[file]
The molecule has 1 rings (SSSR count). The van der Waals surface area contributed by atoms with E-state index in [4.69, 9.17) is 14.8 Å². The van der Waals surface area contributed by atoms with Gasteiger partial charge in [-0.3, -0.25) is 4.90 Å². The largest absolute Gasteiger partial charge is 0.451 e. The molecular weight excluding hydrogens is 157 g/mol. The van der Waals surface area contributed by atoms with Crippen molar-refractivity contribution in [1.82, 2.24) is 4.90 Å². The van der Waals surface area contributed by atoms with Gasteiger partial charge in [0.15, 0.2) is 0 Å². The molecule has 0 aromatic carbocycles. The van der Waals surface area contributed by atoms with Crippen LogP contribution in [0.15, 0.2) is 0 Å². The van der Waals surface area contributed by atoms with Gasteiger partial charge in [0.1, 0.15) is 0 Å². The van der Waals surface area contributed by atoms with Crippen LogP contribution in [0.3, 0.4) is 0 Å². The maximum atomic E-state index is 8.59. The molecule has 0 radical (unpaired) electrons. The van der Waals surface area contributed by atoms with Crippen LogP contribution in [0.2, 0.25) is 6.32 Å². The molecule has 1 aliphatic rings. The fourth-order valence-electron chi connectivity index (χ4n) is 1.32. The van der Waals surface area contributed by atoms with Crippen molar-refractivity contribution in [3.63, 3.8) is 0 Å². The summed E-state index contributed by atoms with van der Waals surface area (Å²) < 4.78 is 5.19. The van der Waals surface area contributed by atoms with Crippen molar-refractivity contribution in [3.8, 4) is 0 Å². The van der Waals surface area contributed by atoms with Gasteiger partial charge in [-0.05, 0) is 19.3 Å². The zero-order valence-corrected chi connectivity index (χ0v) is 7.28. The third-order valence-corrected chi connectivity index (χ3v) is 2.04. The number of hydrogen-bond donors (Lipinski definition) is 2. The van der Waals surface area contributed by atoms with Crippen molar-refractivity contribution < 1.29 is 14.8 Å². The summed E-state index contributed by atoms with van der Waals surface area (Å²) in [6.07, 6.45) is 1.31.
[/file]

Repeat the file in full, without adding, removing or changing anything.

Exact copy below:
The molecule has 1 rings (SSSR count). The van der Waals surface area contributed by atoms with E-state index in [4.69, 9.17) is 14.8 Å². The van der Waals surface area contributed by atoms with Gasteiger partial charge in [-0.3, -0.25) is 4.90 Å². The largest absolute Gasteiger partial charge is 0.451 e. The molecular weight excluding hydrogens is 157 g/mol. The van der Waals surface area contributed by atoms with Crippen molar-refractivity contribution in [1.82, 2.24) is 4.90 Å². The van der Waals surface area contributed by atoms with Gasteiger partial charge in [0.15, 0.2) is 0 Å². The molecule has 0 aromatic carbocycles. The van der Waals surface area contributed by atoms with Crippen LogP contribution in [0.15, 0.2) is 0 Å². The van der Waals surface area contributed by atoms with Gasteiger partial charge in [0.1, 0.15) is 0 Å². The van der Waals surface area contributed by atoms with Crippen LogP contribution in [0.3, 0.4) is 0 Å². The maximum atomic E-state index is 8.59. The molecule has 0 radical (unpaired) electrons. The van der Waals surface area contributed by atoms with Crippen LogP contribution in [0.2, 0.25) is 6.32 Å². The molecule has 1 aliphatic rings. The fourth-order valence-electron chi connectivity index (χ4n) is 1.32. The van der Waals surface area contributed by atoms with Crippen molar-refractivity contribution in [3.63, 3.8) is 0 Å². The summed E-state index contributed by atoms with van der Waals surface area (Å²) < 4.78 is 5.19. The van der Waals surface area contributed by atoms with Crippen molar-refractivity contribution in [3.8, 4) is 0 Å². The van der Waals surface area contributed by atoms with Gasteiger partial charge in [-0.05, 0) is 19.3 Å². The zero-order valence-corrected chi connectivity index (χ0v) is 7.28. The third-order valence-corrected chi connectivity index (χ3v) is 2.04. The number of hydrogen-bond donors (Lipinski definition) is 2. The van der Waals surface area contributed by atoms with Crippen molar-refractivity contribution < 1.29 is 14.8 Å². The summed E-state index contributed by atoms with van der Waals surface area (Å²) in [6.07, 6.45) is 1.31.